Barrier 3: Doctors’ ignorance of patients’ cultural beliefs, values and practices
The doctors felt that their ignorance about the diverse cultural values around death and dying was the third biggest barrier to effective EOL conversations with seriously ill patients and their families from diverse cultures. This lack of knowledge led to the doctors' (i) inability to empathize with the ethnic patients' cultural values that influence EOL decisions, and (ii) committing cultural faux pas by discussing taboo topics which inadvertently offended the patient/family and undermined the therapeutic relationship. Doctors need to be trained[15–17] on how to effectively conduct EOL discussions in a culturally sensitive and competent manner with seriously ill persons from various cultural and ethnic backgrounds. Such training could be incorporated as a longitudinal curricular thread across the continuum of medical education ranging from undergraduate to postgraduate training and as an essential component of continuing medical education.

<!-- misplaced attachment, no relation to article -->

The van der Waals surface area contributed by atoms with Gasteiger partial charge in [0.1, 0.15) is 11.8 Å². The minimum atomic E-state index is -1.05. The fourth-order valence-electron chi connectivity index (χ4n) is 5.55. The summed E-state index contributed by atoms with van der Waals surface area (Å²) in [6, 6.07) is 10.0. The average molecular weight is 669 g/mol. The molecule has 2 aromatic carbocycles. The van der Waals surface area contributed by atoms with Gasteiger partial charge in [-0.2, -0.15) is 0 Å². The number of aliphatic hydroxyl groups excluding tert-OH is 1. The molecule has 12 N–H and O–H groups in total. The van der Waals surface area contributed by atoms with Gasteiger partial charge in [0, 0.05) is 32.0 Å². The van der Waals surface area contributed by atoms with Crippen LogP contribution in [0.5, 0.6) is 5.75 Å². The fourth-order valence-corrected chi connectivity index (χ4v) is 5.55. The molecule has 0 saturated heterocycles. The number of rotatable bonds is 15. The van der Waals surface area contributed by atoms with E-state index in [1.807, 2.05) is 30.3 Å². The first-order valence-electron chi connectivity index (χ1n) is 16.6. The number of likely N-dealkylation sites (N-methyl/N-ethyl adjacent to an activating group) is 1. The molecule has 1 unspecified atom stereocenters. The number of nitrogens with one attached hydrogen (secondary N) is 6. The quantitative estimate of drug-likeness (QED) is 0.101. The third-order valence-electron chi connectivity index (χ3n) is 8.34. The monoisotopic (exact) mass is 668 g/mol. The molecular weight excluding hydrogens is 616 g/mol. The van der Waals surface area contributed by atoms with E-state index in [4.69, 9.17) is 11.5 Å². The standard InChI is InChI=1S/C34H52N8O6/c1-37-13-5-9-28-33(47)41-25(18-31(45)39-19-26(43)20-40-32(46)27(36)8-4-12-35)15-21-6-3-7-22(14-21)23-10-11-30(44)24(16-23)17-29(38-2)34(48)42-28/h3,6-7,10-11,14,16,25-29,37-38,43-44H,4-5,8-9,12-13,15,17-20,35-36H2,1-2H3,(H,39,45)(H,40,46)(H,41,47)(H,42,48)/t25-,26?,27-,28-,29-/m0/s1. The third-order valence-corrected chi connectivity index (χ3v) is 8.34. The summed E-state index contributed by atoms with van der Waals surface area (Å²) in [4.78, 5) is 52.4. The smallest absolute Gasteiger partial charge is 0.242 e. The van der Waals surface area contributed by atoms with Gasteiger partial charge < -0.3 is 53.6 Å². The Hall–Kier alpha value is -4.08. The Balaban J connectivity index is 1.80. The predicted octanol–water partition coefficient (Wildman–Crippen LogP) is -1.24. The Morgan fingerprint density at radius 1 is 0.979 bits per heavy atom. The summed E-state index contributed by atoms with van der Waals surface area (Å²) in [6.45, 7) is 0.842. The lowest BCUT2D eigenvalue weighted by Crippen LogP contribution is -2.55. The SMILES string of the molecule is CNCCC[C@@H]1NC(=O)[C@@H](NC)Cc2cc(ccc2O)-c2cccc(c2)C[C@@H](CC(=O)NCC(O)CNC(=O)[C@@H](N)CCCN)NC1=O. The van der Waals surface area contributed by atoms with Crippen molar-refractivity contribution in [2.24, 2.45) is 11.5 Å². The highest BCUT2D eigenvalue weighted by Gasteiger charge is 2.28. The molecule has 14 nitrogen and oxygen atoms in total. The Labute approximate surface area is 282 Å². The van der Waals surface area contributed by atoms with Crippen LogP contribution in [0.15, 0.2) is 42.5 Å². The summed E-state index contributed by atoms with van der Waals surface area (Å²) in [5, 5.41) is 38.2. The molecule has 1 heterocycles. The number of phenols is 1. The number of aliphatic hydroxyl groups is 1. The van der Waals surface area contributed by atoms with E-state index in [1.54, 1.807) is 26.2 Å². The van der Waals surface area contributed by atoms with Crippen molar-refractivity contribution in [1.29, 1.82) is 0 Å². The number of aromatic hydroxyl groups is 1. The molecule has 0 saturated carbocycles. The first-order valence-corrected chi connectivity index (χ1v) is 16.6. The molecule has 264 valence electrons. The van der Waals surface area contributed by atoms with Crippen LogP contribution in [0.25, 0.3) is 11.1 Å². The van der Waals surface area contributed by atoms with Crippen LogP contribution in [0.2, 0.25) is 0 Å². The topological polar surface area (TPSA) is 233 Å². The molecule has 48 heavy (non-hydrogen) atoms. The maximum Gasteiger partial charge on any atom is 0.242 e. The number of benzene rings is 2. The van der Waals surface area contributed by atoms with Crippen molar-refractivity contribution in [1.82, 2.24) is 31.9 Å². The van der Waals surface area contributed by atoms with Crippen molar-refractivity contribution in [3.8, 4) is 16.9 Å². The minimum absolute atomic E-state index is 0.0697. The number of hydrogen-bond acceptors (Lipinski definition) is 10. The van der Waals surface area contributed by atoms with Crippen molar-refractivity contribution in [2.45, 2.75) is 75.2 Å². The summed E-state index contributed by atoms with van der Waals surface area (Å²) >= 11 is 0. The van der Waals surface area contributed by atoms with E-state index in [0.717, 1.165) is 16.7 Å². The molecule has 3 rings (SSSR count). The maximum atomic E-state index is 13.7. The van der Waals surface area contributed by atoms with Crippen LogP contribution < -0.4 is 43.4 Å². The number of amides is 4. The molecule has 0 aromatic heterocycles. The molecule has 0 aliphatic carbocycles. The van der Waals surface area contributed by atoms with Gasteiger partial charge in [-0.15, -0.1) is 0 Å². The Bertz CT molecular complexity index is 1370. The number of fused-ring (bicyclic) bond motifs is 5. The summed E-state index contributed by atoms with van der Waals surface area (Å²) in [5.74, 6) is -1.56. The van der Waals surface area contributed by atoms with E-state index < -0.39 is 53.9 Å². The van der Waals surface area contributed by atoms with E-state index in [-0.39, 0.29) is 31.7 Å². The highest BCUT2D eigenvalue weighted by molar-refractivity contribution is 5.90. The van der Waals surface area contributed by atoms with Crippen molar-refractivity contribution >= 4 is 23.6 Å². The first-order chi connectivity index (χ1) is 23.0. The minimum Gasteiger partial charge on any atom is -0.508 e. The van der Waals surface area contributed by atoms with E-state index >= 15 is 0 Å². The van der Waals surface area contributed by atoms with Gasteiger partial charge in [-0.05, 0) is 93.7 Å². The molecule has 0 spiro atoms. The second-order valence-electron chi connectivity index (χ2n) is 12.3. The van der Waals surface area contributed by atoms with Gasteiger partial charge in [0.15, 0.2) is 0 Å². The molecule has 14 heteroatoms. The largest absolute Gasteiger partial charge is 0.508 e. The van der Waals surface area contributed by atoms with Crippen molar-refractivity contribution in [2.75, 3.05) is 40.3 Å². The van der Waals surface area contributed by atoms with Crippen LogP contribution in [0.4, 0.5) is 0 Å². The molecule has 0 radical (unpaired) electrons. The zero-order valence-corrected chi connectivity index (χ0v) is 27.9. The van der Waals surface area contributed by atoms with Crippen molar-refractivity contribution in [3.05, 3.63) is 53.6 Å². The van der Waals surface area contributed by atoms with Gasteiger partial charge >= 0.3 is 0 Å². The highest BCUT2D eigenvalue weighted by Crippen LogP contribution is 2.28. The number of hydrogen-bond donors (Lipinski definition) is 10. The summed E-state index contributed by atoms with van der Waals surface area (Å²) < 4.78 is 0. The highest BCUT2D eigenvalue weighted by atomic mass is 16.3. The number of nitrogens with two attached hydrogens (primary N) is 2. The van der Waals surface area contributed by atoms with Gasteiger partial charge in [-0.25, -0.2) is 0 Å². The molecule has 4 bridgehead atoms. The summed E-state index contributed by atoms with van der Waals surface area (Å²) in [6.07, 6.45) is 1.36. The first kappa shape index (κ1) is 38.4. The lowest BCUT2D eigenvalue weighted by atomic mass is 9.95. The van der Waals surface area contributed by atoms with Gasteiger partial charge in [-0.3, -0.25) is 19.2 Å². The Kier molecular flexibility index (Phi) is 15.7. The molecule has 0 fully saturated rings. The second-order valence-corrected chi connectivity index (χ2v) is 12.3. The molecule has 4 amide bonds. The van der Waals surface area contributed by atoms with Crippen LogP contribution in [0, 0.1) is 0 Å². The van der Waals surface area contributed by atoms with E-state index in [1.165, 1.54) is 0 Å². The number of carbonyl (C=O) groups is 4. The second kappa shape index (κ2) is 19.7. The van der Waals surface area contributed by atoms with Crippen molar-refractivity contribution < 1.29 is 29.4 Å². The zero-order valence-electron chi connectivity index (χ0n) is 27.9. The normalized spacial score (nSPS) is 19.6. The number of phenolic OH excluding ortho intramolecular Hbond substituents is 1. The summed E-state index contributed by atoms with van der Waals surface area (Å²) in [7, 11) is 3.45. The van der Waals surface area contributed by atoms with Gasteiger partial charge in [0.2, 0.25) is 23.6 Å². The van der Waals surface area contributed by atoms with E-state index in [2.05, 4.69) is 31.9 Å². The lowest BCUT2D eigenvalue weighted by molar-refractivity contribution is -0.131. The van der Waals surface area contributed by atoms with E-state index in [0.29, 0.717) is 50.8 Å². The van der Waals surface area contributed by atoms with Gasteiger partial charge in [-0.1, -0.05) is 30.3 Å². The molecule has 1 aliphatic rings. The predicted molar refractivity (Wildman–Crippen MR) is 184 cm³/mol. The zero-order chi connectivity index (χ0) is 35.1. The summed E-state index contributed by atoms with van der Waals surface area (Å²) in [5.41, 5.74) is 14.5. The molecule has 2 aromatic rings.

Barrier 4: Cultural differences in truth handling and decision making
Doctors stated that in some cultures, the patient/family believed that even speaking about death and dying would invoke death sooner and therefore refused to engage in EOL discussions. In others, the family wanted the diagnostic and prognostic information withheld from the patients due to a belief that (the patient) knowing the truth about the illness would cause the patient to lose hope. Sometimes, the patients recused themselves from decision making, especially common in women in certain cultures. Instead, they relegated decision-making to their family who may or may not use the principles of substituted judgment or, worse still, may act to promote their own personal interests over those of the patient's. This was particularly challenging where large extended families were involved, the hierarchy and process of decision-making was unclear or group decision-making was preferred. These situations typically triggered multiple time-intensive family meetings about EOL issues, a source of great stress for doctors. Faced with these complex situations, doctors who may not have the time and/or training to engage patients and families in a constructive manner may procrastinate or even avoid vital EOL conversations with their seriously ill patients.
Barrier 5: Patient/family's limited health literacy